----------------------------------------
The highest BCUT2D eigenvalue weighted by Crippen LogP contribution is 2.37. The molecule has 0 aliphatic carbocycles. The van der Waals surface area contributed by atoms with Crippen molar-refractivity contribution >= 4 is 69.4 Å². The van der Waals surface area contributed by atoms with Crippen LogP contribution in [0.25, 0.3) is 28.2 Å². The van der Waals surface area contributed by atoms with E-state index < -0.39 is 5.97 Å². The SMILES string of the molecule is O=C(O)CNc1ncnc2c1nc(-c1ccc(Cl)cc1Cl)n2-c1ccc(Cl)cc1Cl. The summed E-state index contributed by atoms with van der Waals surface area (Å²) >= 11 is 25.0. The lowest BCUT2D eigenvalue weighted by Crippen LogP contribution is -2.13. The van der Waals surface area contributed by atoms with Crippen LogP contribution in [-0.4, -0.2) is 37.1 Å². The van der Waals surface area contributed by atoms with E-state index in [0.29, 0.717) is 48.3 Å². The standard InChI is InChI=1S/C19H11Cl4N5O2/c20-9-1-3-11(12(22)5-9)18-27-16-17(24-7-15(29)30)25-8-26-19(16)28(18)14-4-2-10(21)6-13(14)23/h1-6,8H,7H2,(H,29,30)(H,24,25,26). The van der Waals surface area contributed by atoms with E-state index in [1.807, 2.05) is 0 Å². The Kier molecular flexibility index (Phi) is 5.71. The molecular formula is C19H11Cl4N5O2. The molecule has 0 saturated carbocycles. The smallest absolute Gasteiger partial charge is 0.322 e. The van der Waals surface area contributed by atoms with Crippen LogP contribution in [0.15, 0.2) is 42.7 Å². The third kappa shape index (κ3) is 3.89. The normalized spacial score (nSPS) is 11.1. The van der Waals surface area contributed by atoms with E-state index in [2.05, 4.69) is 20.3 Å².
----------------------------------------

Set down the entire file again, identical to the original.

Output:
The highest BCUT2D eigenvalue weighted by Crippen LogP contribution is 2.37. The molecule has 0 aliphatic carbocycles. The van der Waals surface area contributed by atoms with Crippen molar-refractivity contribution >= 4 is 69.4 Å². The van der Waals surface area contributed by atoms with Crippen LogP contribution in [0.25, 0.3) is 28.2 Å². The van der Waals surface area contributed by atoms with E-state index < -0.39 is 5.97 Å². The SMILES string of the molecule is O=C(O)CNc1ncnc2c1nc(-c1ccc(Cl)cc1Cl)n2-c1ccc(Cl)cc1Cl. The summed E-state index contributed by atoms with van der Waals surface area (Å²) >= 11 is 25.0. The lowest BCUT2D eigenvalue weighted by Crippen LogP contribution is -2.13. The van der Waals surface area contributed by atoms with Crippen LogP contribution in [-0.4, -0.2) is 37.1 Å². The van der Waals surface area contributed by atoms with E-state index in [0.29, 0.717) is 48.3 Å². The standard InChI is InChI=1S/C19H11Cl4N5O2/c20-9-1-3-11(12(22)5-9)18-27-16-17(24-7-15(29)30)25-8-26-19(16)28(18)14-4-2-10(21)6-13(14)23/h1-6,8H,7H2,(H,29,30)(H,24,25,26). The van der Waals surface area contributed by atoms with E-state index in [1.807, 2.05) is 0 Å². The Kier molecular flexibility index (Phi) is 5.71. The molecular formula is C19H11Cl4N5O2. The molecule has 0 saturated carbocycles. The smallest absolute Gasteiger partial charge is 0.322 e. The van der Waals surface area contributed by atoms with Crippen LogP contribution in [0.15, 0.2) is 42.7 Å². The third kappa shape index (κ3) is 3.89. The normalized spacial score (nSPS) is 11.1. The van der Waals surface area contributed by atoms with E-state index in [2.05, 4.69) is 20.3 Å².